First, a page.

Journal of Social Philosophy 35 (1):79–90 (2004)

Authors
Linda Radzik
Texas A&M University
Abstract
In her later writings Jean Hampton develops an expressive theory of punishment she takes to be retributivist. Unlike Feinberg, Hampton claims wrongdoings as well as punishments are expressive. Wrongdoings assert that the victim is less valuable than victimizer. On her view we are obligated to punish because we are obligated to respond to this false assertion. Punishment expresses the moral truth that victim and wrongdoer are equally valuable. We argue that Hampton's argument would work only if she held that exerting power over another provides evidence (albeit defeasible) of one's greater value. This is clearly a premise that neither she nor her readers are likely to accept.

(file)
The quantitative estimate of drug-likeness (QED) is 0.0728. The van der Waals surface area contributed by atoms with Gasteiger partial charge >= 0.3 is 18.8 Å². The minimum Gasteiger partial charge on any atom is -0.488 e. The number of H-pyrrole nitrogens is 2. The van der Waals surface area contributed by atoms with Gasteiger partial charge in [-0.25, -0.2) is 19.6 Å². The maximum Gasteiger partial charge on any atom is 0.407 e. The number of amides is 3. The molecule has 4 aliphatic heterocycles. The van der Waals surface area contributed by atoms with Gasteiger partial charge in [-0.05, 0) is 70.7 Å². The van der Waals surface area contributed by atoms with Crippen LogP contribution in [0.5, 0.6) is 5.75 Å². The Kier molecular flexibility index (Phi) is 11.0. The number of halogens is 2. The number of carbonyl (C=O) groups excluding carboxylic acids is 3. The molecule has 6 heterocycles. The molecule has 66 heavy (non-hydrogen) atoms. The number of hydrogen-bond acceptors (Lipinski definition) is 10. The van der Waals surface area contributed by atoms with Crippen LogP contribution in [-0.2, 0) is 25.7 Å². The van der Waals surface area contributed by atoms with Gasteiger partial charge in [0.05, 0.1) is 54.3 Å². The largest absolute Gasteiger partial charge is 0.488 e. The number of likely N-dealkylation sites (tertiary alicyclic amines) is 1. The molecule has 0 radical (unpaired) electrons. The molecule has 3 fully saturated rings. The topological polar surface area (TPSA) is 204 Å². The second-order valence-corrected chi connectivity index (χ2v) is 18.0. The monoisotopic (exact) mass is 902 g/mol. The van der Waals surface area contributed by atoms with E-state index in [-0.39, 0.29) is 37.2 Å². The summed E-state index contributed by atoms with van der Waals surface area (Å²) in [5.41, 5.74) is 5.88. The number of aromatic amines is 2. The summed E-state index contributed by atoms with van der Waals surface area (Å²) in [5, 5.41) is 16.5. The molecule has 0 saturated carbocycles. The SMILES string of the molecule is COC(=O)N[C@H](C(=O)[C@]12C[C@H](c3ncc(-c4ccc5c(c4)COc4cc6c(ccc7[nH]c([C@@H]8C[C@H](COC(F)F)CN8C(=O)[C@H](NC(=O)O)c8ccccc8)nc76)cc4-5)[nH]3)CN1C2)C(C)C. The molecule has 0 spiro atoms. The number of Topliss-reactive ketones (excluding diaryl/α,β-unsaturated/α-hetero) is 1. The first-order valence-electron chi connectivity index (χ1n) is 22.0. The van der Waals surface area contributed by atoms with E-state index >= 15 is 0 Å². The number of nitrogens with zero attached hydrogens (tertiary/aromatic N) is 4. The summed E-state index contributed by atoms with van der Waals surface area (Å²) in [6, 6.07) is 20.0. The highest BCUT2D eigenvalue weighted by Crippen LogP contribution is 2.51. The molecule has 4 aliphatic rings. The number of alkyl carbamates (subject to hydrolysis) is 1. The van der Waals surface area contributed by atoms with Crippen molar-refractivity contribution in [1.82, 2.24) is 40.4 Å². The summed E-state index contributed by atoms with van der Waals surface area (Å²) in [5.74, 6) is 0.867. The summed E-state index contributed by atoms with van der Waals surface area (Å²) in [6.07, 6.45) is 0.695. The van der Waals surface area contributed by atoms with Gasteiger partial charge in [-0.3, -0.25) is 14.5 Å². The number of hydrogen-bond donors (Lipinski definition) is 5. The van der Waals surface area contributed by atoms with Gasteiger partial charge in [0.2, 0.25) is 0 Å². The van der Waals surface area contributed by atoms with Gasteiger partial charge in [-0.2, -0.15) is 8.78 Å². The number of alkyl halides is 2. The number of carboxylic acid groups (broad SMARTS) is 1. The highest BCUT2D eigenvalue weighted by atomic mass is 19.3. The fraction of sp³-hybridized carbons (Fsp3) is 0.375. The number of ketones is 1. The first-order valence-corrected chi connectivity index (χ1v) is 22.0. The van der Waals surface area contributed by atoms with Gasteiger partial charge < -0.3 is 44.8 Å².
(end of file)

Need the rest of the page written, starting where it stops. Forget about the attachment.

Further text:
Keywords punishment  retributivism  Hampton  expressivism
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DOI 10.1111/j.1467-9833.2004.00217.x
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